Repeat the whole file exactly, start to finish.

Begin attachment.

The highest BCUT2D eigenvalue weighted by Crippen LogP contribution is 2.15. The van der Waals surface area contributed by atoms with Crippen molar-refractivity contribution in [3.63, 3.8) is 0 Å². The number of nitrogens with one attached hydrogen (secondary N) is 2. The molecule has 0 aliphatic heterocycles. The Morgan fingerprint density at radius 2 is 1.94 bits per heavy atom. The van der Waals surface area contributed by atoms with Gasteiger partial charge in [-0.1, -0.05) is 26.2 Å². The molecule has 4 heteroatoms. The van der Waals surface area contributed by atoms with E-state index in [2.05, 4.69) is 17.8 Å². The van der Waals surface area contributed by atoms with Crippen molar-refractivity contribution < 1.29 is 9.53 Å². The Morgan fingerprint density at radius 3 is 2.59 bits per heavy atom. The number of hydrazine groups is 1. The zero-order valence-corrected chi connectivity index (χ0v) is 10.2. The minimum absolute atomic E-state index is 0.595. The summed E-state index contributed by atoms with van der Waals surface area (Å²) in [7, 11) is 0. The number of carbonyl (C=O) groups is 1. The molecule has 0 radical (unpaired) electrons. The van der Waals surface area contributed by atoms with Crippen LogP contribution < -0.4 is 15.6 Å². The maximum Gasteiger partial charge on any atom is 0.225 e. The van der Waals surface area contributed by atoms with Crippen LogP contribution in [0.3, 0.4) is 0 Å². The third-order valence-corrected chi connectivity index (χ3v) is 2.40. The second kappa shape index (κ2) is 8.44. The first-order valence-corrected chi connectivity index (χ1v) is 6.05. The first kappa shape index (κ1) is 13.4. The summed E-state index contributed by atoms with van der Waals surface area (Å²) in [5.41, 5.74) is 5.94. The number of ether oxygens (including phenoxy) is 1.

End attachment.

The highest BCUT2D eigenvalue weighted by Crippen LogP contribution is 2.15. The van der Waals surface area contributed by atoms with Crippen molar-refractivity contribution in [3.63, 3.8) is 0 Å². The number of nitrogens with one attached hydrogen (secondary N) is 2. The molecule has 0 aliphatic heterocycles. The Morgan fingerprint density at radius 2 is 1.94 bits per heavy atom. The van der Waals surface area contributed by atoms with Gasteiger partial charge in [-0.1, -0.05) is 26.2 Å². The molecule has 4 heteroatoms. The van der Waals surface area contributed by atoms with E-state index in [2.05, 4.69) is 17.8 Å². The van der Waals surface area contributed by atoms with Crippen molar-refractivity contribution < 1.29 is 9.53 Å². The Morgan fingerprint density at radius 3 is 2.59 bits per heavy atom. The number of hydrazine groups is 1. The zero-order valence-corrected chi connectivity index (χ0v) is 10.2. The minimum absolute atomic E-state index is 0.595. The summed E-state index contributed by atoms with van der Waals surface area (Å²) in [7, 11) is 0. The number of carbonyl (C=O) groups is 1. The molecule has 0 radical (unpaired) electrons. The van der Waals surface area contributed by atoms with Crippen LogP contribution < -0.4 is 15.6 Å². The maximum Gasteiger partial charge on any atom is 0.225 e. The van der Waals surface area contributed by atoms with Crippen LogP contribution in [0.3, 0.4) is 0 Å². The third-order valence-corrected chi connectivity index (χ3v) is 2.40. The second kappa shape index (κ2) is 8.44. The first-order valence-corrected chi connectivity index (χ1v) is 6.05. The first kappa shape index (κ1) is 13.4. The summed E-state index contributed by atoms with van der Waals surface area (Å²) in [5.41, 5.74) is 5.94. The number of ether oxygens (including phenoxy) is 1.